Wednesday, December 30, 2015

#ItalianFWT takes you to the Basilicata

As we're coming into the end of 2015 and hopefully a great year for many we will be starting off 2016 with our Italian Food, Wine & Travel group (#ItalianFWT) featuring some of the lesser explored regions of Italy starting with Basilicata.

Where is the Basilicata region you say? It's bordered by Campania to the north, Puglia to the east and Calabria to the south. It also touches the coastlines of the Ionian Sea, Adriatic Sea and a touch of the Tyrrhenian Sea. It's 2 provinces include Matera (a UNESCO World Heritage Site) and Potenza. It is one of the more mountainous regions of Italy and the south and equally as hilly. Basilicata is a rather chilly region with the winds of the various seas helping to mitigate the climate.

Matera, Unesco World Heritage Site of Basilicata
Matera by Martin de Lusenet

The food of Basilicata

Although most of the south is more seafood and fish based, this here is a mountainous region so it focuses more on heartier fare including meats like lamb and pork. The citizens of Basilicata also like their food with a little pep so peperoncini here are popular in many dishes along with dried sausages. You'll also find your typically staples of pasta, bread and cheese since the foods of this region are more of a poor man's cuisine.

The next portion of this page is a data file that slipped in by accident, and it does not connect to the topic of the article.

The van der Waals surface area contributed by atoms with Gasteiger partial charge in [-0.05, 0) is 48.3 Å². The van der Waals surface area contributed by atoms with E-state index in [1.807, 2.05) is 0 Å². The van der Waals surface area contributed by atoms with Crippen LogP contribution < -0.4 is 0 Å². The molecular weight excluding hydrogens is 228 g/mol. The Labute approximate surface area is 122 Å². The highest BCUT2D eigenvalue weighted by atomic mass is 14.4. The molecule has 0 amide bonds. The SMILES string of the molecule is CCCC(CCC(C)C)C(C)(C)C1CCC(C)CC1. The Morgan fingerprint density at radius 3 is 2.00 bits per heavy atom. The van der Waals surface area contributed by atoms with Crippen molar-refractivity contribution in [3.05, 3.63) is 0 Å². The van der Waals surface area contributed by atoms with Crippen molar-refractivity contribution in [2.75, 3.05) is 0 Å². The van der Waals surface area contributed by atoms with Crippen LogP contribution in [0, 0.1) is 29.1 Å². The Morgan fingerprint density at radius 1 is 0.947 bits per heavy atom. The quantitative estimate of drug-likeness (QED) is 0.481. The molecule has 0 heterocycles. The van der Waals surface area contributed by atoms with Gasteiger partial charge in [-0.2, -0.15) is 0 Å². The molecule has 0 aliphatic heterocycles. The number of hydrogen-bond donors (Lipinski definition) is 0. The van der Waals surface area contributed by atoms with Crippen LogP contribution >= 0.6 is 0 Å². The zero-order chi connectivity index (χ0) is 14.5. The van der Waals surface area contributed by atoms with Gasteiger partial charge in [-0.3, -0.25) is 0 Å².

Peperoncini by Francesco Cirigliano

The wine of Basilicata

There are a few volcanos in the Basilicata, but the one to make note of is Volcano Monte Vulture. This volcano is one of the major influences on the wine produced in the Basilicata in the northern part. The wines produced in this area are the Aglianico del Vulture, which is also known as the Barolo of the south produced from the aglianico grape originally brought over by Greeks. This area also produces the only DOCG of the region, Aglianico del Vulture Superiore DOCG.

Monte Vulture in the Basilicata
Monte Vulture by Michael Nielsen

Basilicata actually has no native grapes like many of the other regions of Italy. Although aglianico is the best known grape of the region, you can find other grapes grown here including primitivo, cabernet sauvignon, sangiovese, merlot, greco bianco and malvasia.

Our ItalianFWT group has so much to share with you this Saturday, January 2nd and you can join our online chat Saturday on Twitter at #ItalianFWT 11am EST to discuss all aspects of the Basilicata. We'd love to hear from you if you have been here and can lend your knowledge so please don't be shy.

Here is a preview of my fellow bloggers for what is to come:

Vino Travels -Aglianico, What Makes Basilicata Pop!

Culinary Adventures with Camilla - Calzone di Verdure and Grano Dolce 

Food Wine Click – Basilicata Aglianico Eruption
Cooking Chat - Pasta with Bacon and Spinach
The Wining Hour - Basilicata Aglianico and Veal Osso Bucco

Rockin Red Blog - In Step in Italy: Exploring Basilicata Wine
Girls Gotta Drink - Basilicata Traditions: A Cooking Class in Matera

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